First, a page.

Sunday, December 30, 2012

The Big 7-0-0

It's nice to come to a round number of posts on a wrap-up post, isn't it?  So, for my 700th post on this blog, I decided to give you 2012 in review.  Unfortunately, this ended up being seriously daunting, and between travel, hosting, being hosted, and general fretting, I've been putting it off. 

Let's start with some stats: 107 books total this year.  I always feel like I need to qualify this number, though--8 graphic novels, 5 novellas, 15 kids' books.  I don't separate YA, since the difference between YA and other books is frequently arbitrary.  I didn't pick out nonfiction, either, but the number is almost laughably low. 

Another thing I noticed was that there was a lot of filler this year.  Kind of junky stuff.  I mean, there are always going to be the Anastasia Krupnik books, which are light and kids and hardly count, but I read them for joy, and they take no time at all.  But there were quite a few books this year that passed right over me, hardly making a ripple.  Not that I can't remember them--I rarely have that problem--but that, if I could go back and have that time back to read something else, I'd take it.  Books that had clever ideas that didn't pan out (Safekeeping), YA books that were formulaic and I could have done without (Monument 14), books that had buzz but didn't touch me (The Age of Miracles). 

I'm not even counting the ones I was personally excited about but let me down (Princess Academy: Palace of Stone).  I'm just thinking of the ones that I picked up with a vague idea that I ought to read it and kept going with in spite of the fact that I wasn't necessarily enjoying it.  I do that a lot less these days--I'm much more likely to put a book down now than I ever have been in my life--but I'm still at risk of letting momentum carry me through the mediocre.  I'm going to do a post on that phenomenon soon (for Lianna!), but I'm sad to look back on those parts of the list, especially when looking ahead at the great to-reads that have been waiting forever.

But enough about the bad stuff.  Let's do the good stuff, and let's do this chronologically (with the help of Goodreads.  Which is over capacity right now, probably due to all the bloggers trying to get on to do their year-end wrap-ups.  Which, by the way, have many of the books I've listed below on them).

I started the year with Dash & Lily's Book of Dares, and I'll put it on a top 10 list, any day.  I can't blame anyone who finds it too twee, because oh, a scavenger hunt with a stranger in NYC at Christmastime, with your cranky grandpa upstairs and your gay best friend crashing on your couch and yes, it's twee.  But it's a Christmas book, and it's charming, and I loved it.

Petty Treason, by Madeleine Robins, the first Sarah Tolerance novel.  Thank you, thank you, Aarti, for having this book in your list of "Heroines Who Don't Annoy Me," because I love Sarah Tolerance. 

Code Name Verity, by Elizabeth E. Wein.  I'd like to thank the publisher of this book for giving me an ARC.  I love it when I love an ARC, and I was happy to join the stampede of good press that this got before it came out.  The sense of time and place, the two very different characters who are so close, and the intense, nailbiting plot--it was unexpected and just right, and I want more books just like this.

The Fault In Our Stars, by John Green.  My first John Green, though I've tried before.  There are people who loathe him, mostly because his characters are too glib and don't talk like people.  I think this book gets away with that, though, because these teenagers are dying--they're introverted, bookish, and mature.  And I loved them--tears were jerked, and I didn't even mind.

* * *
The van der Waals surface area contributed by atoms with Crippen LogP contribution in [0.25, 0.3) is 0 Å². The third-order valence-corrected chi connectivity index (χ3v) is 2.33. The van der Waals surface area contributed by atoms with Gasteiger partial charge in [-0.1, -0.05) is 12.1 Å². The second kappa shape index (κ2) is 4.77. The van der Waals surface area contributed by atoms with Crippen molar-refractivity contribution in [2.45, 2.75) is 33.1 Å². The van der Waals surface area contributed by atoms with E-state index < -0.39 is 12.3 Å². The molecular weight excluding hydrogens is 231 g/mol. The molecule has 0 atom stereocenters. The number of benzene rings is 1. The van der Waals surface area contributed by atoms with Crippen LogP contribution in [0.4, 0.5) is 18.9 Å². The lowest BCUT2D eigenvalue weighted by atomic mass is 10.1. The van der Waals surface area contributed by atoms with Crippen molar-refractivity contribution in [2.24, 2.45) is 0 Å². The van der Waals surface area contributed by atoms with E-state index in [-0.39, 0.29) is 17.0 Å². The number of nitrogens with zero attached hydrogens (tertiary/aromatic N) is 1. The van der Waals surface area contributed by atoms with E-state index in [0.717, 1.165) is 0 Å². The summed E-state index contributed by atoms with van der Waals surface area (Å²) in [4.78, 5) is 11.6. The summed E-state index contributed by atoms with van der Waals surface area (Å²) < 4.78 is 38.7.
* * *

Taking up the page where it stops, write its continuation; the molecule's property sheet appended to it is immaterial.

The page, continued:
Rules of Civility, by Amor Towles. I don't have a ton to say about this, except that I really enjoyed it.  I feel like it was amazingly well-crafted and structured, as though the different focal points of the narrator's life, Tinker's life, the Twenties in general, and New York specifically were all nested neatly inside each other and playing off each other brilliantly.  I still wish we'd been able to have our book club meeting about this book.

Old Man's War, by John Scalzi.  I am now a John Scalzi fan.  This book is all worldbuilding, but good worldbuilding is just about one of my favorite things in reading.  It satisfies my need for tight, neat order--it's like Competence on a universal level.

Bab: A Sub-Deb, by Mary Roberts Rinehart.  Like meeting Bertie Wooster and Anne Shirley again for the first time.

The Rook, by Daniel O'Malley.  Okay, this is the one you really need to read if you haven't.  I know, the Top Secret Government Agency That Deals With the Supernatural has been done inside out.  And that alone would not have won me over.  But a really good amnesia story, super-duper Competence, and that perfect balance between drama and humor (without a bunch of flat-out jokes) made this an incredibly appealing book.  There's almost no one I wouldn't recommend this to.

Beautiful Music for Ugly Children, by Kirstin Cronn-Mills.  This one sort of snuck up on me.  In a lot of ways it's a pretty standard YA book, with a certain amount of self-centeredness and focus on sex and romance by the main character.  But the main character is a trans guy trying to figure out what life after high school looks like, and somehow that makes the sense of drama of adolescence seem much less annoying.  The characters who say one thing and mean another, or change their minds, or don't even know their minds are all so human that I was really impressed.

So there you have my Best Of list for the year.  It's a bit short; hopefully tomorrow I'll have a Resolutions post that will make next year's list longer.

Tuesday, December 25, 2012

Merry Christmas

Or, if Christmas is not explicitly your bag, then at the very least, happy day off work.

Monday, December 17, 2012

Swiss Cheesy

I already touched on The Tragedy Paper, but now that I've finished it and started reading Ally Condie's Reached, I feel like I need to talk a little bit more about believability, or at least common sense.

Let's start with The Tragedy Paper, which I wrapped up earlier this week.  Throughout, there seemed to be some behaviors and reactions that didn't quite strike me as realistic.  But it was pretty clear from the pacing of the book that we were building up to some reveal, and it wasn't clear how it would affect all the characters.